‘The Secret Life of 370 Jay Street’ to be revealed in Downtown Brooklyn
New Exhibition at New York Transit Museum Opens Oct. 28
For more than 50 years, the 13-story white limestone building at 370 Jay St. housed the headquarters of New York’s evolving transit agencies: first the Board of Transportation, then the Transit Authority, and finally New York City Transit. As the home for staff and operations of those agencies, its 420 perfectly uniform windows hid a secret elevator used to move cash from fare collection trains to the Money Room on the second floor, the famed Subway Command Center, sleek sunlit offices for employees from the chairman to the mail clerks — even a Lost and Found Department full of abandoned umbrellas.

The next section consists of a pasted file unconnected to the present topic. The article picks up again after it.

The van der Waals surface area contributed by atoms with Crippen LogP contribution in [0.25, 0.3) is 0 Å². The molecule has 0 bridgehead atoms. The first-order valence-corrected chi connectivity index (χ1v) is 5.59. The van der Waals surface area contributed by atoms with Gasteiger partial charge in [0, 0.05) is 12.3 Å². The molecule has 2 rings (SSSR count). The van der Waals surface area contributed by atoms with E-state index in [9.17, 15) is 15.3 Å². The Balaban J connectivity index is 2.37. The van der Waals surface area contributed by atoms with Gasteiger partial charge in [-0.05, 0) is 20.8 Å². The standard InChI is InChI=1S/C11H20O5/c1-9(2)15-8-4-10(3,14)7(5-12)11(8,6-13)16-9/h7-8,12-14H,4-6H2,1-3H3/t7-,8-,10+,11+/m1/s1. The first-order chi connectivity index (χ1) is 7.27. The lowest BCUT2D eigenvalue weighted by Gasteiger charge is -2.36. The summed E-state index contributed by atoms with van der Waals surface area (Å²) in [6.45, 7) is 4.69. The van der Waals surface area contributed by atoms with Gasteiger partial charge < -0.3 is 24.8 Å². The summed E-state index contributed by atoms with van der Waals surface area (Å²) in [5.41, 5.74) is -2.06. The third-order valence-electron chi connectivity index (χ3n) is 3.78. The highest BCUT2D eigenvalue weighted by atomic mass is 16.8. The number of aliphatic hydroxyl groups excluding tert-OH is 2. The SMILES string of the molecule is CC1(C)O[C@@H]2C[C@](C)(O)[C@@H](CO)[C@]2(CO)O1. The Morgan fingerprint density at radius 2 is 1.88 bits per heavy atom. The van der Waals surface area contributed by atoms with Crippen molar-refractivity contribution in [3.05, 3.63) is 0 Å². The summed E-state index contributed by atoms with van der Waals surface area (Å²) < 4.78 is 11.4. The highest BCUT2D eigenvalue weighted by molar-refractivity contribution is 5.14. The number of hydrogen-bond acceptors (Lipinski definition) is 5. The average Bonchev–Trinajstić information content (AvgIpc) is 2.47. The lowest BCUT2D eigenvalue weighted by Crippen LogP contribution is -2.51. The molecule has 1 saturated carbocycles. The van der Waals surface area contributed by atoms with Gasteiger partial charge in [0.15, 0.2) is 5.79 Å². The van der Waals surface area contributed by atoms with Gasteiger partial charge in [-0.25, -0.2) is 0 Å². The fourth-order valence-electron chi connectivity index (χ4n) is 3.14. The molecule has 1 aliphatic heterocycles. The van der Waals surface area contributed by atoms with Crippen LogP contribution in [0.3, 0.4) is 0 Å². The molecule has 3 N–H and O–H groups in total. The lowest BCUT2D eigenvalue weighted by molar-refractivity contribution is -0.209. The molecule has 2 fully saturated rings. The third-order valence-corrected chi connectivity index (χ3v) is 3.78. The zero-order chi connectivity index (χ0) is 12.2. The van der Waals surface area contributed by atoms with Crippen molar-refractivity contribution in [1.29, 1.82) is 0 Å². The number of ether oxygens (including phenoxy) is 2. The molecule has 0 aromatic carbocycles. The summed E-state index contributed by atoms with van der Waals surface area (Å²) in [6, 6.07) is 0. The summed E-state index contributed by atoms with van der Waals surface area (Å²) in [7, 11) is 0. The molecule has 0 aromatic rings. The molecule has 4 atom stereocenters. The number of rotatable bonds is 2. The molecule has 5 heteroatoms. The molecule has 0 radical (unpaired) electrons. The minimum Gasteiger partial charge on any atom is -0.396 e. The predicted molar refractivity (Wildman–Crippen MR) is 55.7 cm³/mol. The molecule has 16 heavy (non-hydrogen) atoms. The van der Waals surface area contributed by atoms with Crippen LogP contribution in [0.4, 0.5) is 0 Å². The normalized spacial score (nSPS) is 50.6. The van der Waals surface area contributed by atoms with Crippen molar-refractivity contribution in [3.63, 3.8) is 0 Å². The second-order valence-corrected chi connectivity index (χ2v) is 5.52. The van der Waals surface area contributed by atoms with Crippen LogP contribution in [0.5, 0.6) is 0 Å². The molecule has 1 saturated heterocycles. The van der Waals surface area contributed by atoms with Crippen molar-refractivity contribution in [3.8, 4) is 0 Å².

The New York Transit Museum’s upcoming exhibition “The Secret Life of 370 Jay Street,” which opens to the public on Wednesday, Oct. 28, examines the building’s form and function as well as its exciting future. Built as part of the Brooklyn Civic Center Urban Renewal project following World War II, 370 Jay St. is now again at the center of change. In 2012 the City of New York and New York University entered into an agreement to transform 370 Jay St. into a modern, sustainable academic center that will be the foundation of the University’s expanding engineering and applied sciences programs, including their Center for Urban Science and Progress (CUSP).
“The Secret Life of 370 Jay Street” will reveal the inner workings and the quirky history of one of New York’s first mid-century modern office buildings. Photographs, architectural drawings, maps, models and ornamental details removed from the building will highlight the aesthetic form and diverse functions of the building as it transitions into its new life.